FORT BRAGG, NC — Two-man sniper teams from allied countries, NATO and four branches of the U.S. armed forces participated in the 10th United States Army Special Operations Command International Sniper Competition at Fort Bragg, North Carolina from March 17-22, 2019.
Each team faced a myriad of challenges that tested their performance under physical and mental stress while racing against a time limit of as little as four to eight minutes per event. Competitors received no instructions until just moments before competing in scenarios designed to replicate unexpected, but potential battlefield conditions.
“The way we run this is completely different,” said Master Sgt. Josh, a Special Forces Sniper Course instructor. “The competitors show up to each event with only their briefing book. They are completely blind. They don’t get the opportunity to talk to anybody, listen to anything or see the stages before shooting.”
While 21 teams brought their experience, skills and weapons to the competition, they learned quickly that victory could boil down to simple fundamentals.
“You have the super precision side of your skill set, but basics will come into play at some point in the next five days,” said U.S. Army Col. Michael Kornburger, Commander of the 1st Special Warfare Training Group (Airborne) that hosted the event, during the competition orientation brief.
The competition kicked off with a night live-fire exercise on the installation’s Range 37. This range, a 130- acre, 360-degree course and the epicenter of the competition, was developed specifically to train special operations forces for urban warfare techniques and to hone marksmanship skills. There, the teams engaged targets with their rifles and pistols with the aid of night vision devices. The limited visibility and reliance on noise discipline made the first event all the more challenging.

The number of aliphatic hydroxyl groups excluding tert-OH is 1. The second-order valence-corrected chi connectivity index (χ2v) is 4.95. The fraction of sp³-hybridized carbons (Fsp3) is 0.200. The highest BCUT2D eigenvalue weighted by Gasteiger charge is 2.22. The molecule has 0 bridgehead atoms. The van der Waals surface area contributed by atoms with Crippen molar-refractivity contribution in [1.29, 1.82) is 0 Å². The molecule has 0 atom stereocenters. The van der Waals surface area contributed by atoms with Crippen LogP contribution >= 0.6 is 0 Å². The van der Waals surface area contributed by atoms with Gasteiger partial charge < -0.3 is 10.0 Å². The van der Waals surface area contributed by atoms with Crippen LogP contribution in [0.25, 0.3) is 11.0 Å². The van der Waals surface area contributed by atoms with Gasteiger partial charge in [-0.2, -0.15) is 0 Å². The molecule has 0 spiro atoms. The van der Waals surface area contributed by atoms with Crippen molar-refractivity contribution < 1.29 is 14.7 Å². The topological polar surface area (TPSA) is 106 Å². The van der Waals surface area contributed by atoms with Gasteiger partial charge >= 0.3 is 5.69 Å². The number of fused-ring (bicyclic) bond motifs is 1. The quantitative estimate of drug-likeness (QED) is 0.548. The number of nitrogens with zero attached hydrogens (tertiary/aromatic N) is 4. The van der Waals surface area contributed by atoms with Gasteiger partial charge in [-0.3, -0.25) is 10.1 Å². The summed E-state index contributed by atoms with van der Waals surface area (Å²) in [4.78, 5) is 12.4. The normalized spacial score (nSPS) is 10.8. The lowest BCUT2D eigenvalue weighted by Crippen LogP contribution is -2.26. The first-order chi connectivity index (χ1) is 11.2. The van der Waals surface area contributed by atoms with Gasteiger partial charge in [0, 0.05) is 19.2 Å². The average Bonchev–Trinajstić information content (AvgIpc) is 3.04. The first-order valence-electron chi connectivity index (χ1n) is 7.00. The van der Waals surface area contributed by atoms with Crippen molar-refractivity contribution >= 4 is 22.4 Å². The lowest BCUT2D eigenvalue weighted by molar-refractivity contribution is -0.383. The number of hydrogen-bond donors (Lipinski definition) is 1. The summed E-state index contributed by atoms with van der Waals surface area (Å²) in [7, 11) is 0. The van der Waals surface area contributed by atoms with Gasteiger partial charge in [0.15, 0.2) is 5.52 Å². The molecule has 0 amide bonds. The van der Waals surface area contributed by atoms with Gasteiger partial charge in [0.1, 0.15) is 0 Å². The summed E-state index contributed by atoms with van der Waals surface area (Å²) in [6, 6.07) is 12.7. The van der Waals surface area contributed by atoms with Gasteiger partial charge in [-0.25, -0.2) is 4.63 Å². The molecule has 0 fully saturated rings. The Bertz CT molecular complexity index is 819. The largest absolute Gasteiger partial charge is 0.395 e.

Throughout the entire competition, the pace never slowed as the administrators forced a very rigorous and precise schedule. Competition designers pushed participants to their mental limits with events that required teams to find an enemy target in a crowd at long range or to abandon their own weapons and take up a fallen sniper team’s rifle, scope and data on previous engagements card. Physically demanding events stressed their ability to fire with precision, such as engaging targets while running through a grueling obstacle course or with one hand cuffed to their back.
“The core tasks of everything revolves around real-world application,” emphasized Josh.
Many events required more than sniper mastery. Competitors used carbines and pistols as well, switching from one weapon system to the other as they navigated through obstacles.
“The reason we added that in there is as a lead component for level one snipers; you should be able to shoot all your weapons effectively,” Josh said. “It’s easy to get down and practice behind your favorite rifle or gun, but you have got to pick them all up.”
On the final day of the competition, the snipers donned ghillie suits and participated in a “stalk” event. This event required teams to sneak up to a target across hundreds of meters of terrain without being detected by administrators actively searching for them, all again under the stress of a ticking clock.
Since its initiation in 2009, the international competition has served to strengthen partnerships amongst allied military participants.
“These guys could very well see each other on a not too distant battlefield somewhere down the road,” said U.S. Army Maj. William Cunningham, the commander for Range 37. “That camaraderie of getting together with the guys that do the same stuff for the same cause, albeit they’re from different countries, is another great part of this competition.”
This year’s winners were:
1st place: USASOC
2nd place: USASOC
3rd place: Marine Corps Scout Sniper
By SGT Michelle U. Blesam
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